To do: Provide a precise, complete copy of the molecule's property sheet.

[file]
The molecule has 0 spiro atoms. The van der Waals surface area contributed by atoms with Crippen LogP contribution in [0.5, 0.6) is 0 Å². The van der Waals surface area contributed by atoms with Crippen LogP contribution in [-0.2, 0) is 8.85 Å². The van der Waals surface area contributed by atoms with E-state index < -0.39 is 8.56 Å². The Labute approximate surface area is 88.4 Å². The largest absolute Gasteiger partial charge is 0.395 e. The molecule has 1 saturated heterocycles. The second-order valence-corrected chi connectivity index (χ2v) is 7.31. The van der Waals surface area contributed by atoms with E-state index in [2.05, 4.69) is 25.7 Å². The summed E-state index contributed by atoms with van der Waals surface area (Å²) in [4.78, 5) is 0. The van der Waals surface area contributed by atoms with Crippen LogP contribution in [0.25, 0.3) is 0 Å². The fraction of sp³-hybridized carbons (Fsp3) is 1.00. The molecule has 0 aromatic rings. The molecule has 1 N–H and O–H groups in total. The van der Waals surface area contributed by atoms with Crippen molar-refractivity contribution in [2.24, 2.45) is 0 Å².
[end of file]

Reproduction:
The molecule has 0 spiro atoms. The van der Waals surface area contributed by atoms with Crippen LogP contribution in [0.5, 0.6) is 0 Å². The van der Waals surface area contributed by atoms with Crippen LogP contribution in [-0.2, 0) is 8.85 Å². The van der Waals surface area contributed by atoms with E-state index < -0.39 is 8.56 Å². The Labute approximate surface area is 88.4 Å². The largest absolute Gasteiger partial charge is 0.395 e. The molecule has 1 saturated heterocycles. The second-order valence-corrected chi connectivity index (χ2v) is 7.31. The van der Waals surface area contributed by atoms with E-state index in [2.05, 4.69) is 25.7 Å². The summed E-state index contributed by atoms with van der Waals surface area (Å²) in [4.78, 5) is 0. The van der Waals surface area contributed by atoms with Crippen LogP contribution in [0.25, 0.3) is 0 Å². The fraction of sp³-hybridized carbons (Fsp3) is 1.00. The molecule has 0 aromatic rings. The molecule has 1 N–H and O–H groups in total. The van der Waals surface area contributed by atoms with Crippen molar-refractivity contribution in [2.24, 2.45) is 0 Å².